Lorne Michaels is the showrunner, to use a binge term, for Saturday Night Live. The show returned for its first season under the watchful gaze of pandemic rule, and the results were thankfully successful. Last season struggled in the early days of the virus, turning into a Zoom-heavy series of audience-free college tries. We appreciated the effort, but not really the lack of comic relief. This time, things have changed.
Michaels has said he’s not sure whether the rigorous safety procedures will hold up for the next five weeks until the election. The possibility of having to shut down makes every moment count. The opening replay of the first (perhaps only) debate was exciting not just for its pairing of Jim Carrey and Alec Baldwin but for the foreshadowing jokes of the president’s hospitalization. Carrey’s careful tape measuring and repositioning of the distance between the candidates’ lecterns efficiently underlined our mistrust of everything Trump says. It felt good to see a slightly altered version of the nightmare we’ve been living.
The SNL band’s music was joyous, relief for those who long for the sound of musicians working together rather than in assembled overdubs. The individual players’ isolation baffles bridged the studio feel of the performance with a sense that this version of a new now could actually work moving forward. The band felt slimmed down somehow, but tighter and funkier in the rhythm section. Weekend Update and Chris Rock’s opening monologue delivered some edgy balance to the show’s disposable set pieces. Success here was relief, not salvation.
Meanwhile, television and social notifications continue to joust for control of the horizontal. Reality shows like the Supreme Court Nominee pageant in the Rose Garden opened the week with the musical question “Is that really safe?” and ended with the thunderous “No!” of Thursday and Friday. Inevitably, the media began to stir as the Walter Reed press conferences betrayed more in unanswered questions than medical details. And so the question begets: how will we triage the final 30 days of the campaign?
A rolling set of experiments in how to fashion a new normal. Regardless of who wins the actual election, the country seems united on what to trust as a workable strategy for surviving this toxic political moment. The actual mechanics of the vote and the relative margin of the victory seem within a range of too close to call for a week minimum, and a 4-5 % margin for Biden. That presupposes no October surprise, or not any more. A court challenge seems likely, but how seriously it will be prosecuted seems unlikely given how fed up the population has become.
For the hybrid cable/online audience that will decide the election, it’s no longer about undecided, which have fallen to lower levels than typical for this time in the campaign. The only real question left is whether there is still a hidden Trump vote that will materialize 2016-style, or a 2018-style change wave that will sweep the Senate majority as well. The good news is that we’re 30 days from beginning to count that vote.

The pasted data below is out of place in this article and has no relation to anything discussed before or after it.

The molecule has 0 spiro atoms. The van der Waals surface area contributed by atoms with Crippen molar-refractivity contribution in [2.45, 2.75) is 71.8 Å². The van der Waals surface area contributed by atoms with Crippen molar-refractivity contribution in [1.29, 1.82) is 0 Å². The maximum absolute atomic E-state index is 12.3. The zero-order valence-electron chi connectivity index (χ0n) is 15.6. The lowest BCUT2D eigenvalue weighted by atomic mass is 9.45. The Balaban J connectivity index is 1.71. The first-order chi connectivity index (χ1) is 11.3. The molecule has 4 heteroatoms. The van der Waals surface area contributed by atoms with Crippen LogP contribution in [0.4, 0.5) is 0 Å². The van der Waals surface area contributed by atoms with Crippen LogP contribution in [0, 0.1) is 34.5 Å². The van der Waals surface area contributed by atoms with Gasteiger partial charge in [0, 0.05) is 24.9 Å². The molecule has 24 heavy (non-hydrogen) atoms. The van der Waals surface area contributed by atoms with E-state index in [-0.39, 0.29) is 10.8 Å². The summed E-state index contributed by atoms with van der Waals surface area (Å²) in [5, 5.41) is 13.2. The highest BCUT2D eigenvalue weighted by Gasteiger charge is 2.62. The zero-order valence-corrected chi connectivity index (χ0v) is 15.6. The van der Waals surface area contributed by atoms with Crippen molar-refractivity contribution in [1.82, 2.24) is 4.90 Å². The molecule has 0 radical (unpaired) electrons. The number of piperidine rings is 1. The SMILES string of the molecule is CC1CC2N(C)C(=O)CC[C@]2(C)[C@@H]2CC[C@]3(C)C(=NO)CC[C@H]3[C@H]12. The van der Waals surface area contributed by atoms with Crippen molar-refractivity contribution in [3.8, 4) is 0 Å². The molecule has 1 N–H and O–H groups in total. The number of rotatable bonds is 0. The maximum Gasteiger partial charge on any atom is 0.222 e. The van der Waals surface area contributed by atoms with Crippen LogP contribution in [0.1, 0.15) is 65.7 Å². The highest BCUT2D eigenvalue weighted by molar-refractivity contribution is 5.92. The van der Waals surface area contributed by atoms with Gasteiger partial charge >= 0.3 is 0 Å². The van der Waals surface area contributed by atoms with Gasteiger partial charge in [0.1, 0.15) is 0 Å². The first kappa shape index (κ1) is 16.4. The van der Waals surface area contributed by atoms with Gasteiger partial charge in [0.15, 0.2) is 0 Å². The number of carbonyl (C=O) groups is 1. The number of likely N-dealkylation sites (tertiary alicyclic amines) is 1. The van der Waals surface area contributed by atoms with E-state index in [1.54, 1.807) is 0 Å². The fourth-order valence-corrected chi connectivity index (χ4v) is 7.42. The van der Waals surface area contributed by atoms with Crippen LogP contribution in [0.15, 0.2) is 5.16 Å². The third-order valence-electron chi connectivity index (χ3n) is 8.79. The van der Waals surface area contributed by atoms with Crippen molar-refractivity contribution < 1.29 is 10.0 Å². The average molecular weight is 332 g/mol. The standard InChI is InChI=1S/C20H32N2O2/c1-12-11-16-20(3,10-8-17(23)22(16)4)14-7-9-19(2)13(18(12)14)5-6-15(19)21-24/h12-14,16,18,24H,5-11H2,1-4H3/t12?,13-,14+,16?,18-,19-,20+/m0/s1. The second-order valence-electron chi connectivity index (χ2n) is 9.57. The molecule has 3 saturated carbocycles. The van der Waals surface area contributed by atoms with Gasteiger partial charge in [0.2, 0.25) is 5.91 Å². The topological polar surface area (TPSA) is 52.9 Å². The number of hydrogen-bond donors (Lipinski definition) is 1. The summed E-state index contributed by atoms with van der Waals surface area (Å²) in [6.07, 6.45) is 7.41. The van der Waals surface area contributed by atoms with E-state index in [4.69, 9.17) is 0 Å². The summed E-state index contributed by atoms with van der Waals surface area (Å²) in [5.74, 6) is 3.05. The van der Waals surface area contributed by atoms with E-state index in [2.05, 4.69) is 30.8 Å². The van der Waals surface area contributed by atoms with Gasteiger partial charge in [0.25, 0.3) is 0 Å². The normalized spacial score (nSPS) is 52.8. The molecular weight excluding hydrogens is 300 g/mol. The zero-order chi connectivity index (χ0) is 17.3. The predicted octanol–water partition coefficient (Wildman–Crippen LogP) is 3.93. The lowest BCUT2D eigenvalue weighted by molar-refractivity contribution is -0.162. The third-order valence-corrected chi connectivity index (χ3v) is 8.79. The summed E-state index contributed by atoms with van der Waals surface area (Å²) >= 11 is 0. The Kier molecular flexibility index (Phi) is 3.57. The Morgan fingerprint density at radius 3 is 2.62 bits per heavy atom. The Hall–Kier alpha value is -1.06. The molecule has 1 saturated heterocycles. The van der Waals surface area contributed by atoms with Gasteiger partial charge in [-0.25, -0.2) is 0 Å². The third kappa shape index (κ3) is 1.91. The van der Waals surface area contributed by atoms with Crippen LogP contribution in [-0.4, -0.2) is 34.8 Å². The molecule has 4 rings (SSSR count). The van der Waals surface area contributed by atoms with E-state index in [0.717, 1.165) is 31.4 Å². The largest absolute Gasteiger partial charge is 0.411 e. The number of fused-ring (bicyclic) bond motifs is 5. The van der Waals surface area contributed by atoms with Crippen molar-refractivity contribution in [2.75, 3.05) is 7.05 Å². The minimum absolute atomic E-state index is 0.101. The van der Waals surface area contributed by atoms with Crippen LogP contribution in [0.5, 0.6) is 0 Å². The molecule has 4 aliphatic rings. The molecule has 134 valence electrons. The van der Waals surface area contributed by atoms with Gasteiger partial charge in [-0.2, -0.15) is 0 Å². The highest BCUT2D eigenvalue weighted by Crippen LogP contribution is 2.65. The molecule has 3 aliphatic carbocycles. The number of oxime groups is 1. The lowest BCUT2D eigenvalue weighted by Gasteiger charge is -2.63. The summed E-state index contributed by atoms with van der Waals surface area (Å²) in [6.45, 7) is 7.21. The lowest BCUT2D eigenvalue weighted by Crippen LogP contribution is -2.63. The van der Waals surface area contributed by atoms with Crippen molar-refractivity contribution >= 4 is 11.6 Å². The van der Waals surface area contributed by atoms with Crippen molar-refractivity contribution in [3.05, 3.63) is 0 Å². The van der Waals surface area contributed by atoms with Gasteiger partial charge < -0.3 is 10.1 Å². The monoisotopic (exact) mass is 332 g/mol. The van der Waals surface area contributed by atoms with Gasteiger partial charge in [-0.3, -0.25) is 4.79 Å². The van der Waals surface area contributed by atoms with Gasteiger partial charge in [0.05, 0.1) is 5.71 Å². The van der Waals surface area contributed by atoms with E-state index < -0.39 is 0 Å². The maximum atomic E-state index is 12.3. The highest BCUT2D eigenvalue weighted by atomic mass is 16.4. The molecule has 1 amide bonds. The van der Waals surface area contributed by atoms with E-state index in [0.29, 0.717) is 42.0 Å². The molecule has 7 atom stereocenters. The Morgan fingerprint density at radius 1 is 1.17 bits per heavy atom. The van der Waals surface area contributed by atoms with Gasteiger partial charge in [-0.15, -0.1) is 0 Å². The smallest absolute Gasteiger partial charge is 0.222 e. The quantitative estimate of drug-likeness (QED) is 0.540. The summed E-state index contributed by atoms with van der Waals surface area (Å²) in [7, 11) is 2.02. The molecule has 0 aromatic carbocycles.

That means four more Saturday Night Lives in a row, and whether the virus will permit it. This isn’t about whether we can do this nationally, expand the NBA bubble coast to coast. Not as long as the campaign mandates conflict about the very procedures needed to make a real difference. The Rose Garden wave of infections makes it much more difficult to ignore masks, social distancing and contact tracing, but real change will likely wait on the end of, if not the results of, the election. Either way, the trend will be toward limiting the spread by controlling super-spreader events.
Even if back to school measures are rolled back, some SNL-like strategies will work to produce hybrid solutions. Efficient testing will combine with distancing, behavior and tracing to localize the data and interact with the results of down-ballot elections. The November surprise may be that the power of partisan politics is reduced by practical mitigation, successful therapies and a less heated preparation for vaccine distribution. A leading indicator of this trend can be seen in the streaming studios as they go back into adjusted production scenarios for the delayed fall season.
In that context, the successful SNL reboot included a healthy dose of advertising production values in its full roster of ads. With the holidays teed up, the move toward stay-sheltered e-commerce and food delivery will blend with the marketing campaigns of streaming network realignments like the one Chris Rock was promoting with his FX/Hulu Fargo project. As he channeled James Baldwin at the end of the monologue: “Not everything that is faced can be changed, but nothing can be changed until it is faced.”
The Gillmor Gang — Frank Radice, Michael Markman, Keith Teare, Denis Pombriant, Brent Leary and Steve Gillmor. Recorded live Friday, October 2, 2020.
Produced and directed by Tina Chase Gillmor @tinagillmor
@fradice, @mickeleh, @denispombriant, @kteare, @brentleary, @stevegillmor, @gillmorgang
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